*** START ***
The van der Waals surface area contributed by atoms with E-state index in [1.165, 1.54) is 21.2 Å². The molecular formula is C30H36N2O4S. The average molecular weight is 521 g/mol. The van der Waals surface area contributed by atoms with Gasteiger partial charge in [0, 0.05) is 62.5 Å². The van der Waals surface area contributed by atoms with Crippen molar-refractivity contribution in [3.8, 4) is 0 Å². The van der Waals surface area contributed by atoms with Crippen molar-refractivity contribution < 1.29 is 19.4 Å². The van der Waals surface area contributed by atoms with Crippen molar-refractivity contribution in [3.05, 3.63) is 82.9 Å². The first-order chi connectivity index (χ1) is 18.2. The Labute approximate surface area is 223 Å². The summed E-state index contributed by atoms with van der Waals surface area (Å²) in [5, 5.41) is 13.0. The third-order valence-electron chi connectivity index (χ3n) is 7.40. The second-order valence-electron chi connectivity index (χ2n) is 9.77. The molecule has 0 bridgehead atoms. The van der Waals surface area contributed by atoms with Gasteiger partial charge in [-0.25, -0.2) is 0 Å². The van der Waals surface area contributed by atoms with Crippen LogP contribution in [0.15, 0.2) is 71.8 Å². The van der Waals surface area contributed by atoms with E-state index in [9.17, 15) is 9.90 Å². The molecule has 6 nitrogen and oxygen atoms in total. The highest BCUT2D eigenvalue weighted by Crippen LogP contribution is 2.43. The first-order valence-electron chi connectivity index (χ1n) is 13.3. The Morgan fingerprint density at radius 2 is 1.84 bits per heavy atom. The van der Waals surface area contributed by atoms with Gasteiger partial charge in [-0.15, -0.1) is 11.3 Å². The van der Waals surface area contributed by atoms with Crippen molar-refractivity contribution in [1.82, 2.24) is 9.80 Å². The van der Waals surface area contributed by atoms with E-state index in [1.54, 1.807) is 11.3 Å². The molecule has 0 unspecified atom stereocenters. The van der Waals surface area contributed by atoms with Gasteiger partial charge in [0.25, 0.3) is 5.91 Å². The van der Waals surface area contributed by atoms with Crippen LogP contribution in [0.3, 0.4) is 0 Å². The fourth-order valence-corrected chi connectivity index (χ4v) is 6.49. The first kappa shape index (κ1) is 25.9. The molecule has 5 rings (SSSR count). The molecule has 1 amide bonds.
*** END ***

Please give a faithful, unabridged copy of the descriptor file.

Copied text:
The van der Waals surface area contributed by atoms with E-state index in [1.165, 1.54) is 21.2 Å². The molecular formula is C30H36N2O4S. The average molecular weight is 521 g/mol. The van der Waals surface area contributed by atoms with Gasteiger partial charge in [0, 0.05) is 62.5 Å². The van der Waals surface area contributed by atoms with Crippen molar-refractivity contribution in [3.8, 4) is 0 Å². The van der Waals surface area contributed by atoms with Crippen molar-refractivity contribution < 1.29 is 19.4 Å². The van der Waals surface area contributed by atoms with Crippen molar-refractivity contribution in [3.05, 3.63) is 82.9 Å². The first-order chi connectivity index (χ1) is 18.2. The Labute approximate surface area is 223 Å². The summed E-state index contributed by atoms with van der Waals surface area (Å²) in [5, 5.41) is 13.0. The third-order valence-electron chi connectivity index (χ3n) is 7.40. The second-order valence-electron chi connectivity index (χ2n) is 9.77. The molecule has 0 bridgehead atoms. The van der Waals surface area contributed by atoms with Gasteiger partial charge in [-0.25, -0.2) is 0 Å². The van der Waals surface area contributed by atoms with Crippen LogP contribution in [0.15, 0.2) is 71.8 Å². The van der Waals surface area contributed by atoms with E-state index in [9.17, 15) is 9.90 Å². The molecule has 6 nitrogen and oxygen atoms in total. The highest BCUT2D eigenvalue weighted by Crippen LogP contribution is 2.43. The first-order valence-electron chi connectivity index (χ1n) is 13.3. The Morgan fingerprint density at radius 2 is 1.84 bits per heavy atom. The van der Waals surface area contributed by atoms with Gasteiger partial charge in [-0.15, -0.1) is 11.3 Å². The van der Waals surface area contributed by atoms with Crippen molar-refractivity contribution in [1.82, 2.24) is 9.80 Å². The van der Waals surface area contributed by atoms with E-state index in [1.54, 1.807) is 11.3 Å². The molecule has 0 unspecified atom stereocenters. The van der Waals surface area contributed by atoms with Gasteiger partial charge in [0.25, 0.3) is 5.91 Å². The van der Waals surface area contributed by atoms with Crippen LogP contribution in [0.3, 0.4) is 0 Å². The fourth-order valence-corrected chi connectivity index (χ4v) is 6.49. The first kappa shape index (κ1) is 25.9. The molecule has 5 rings (SSSR count). The molecule has 1 amide bonds.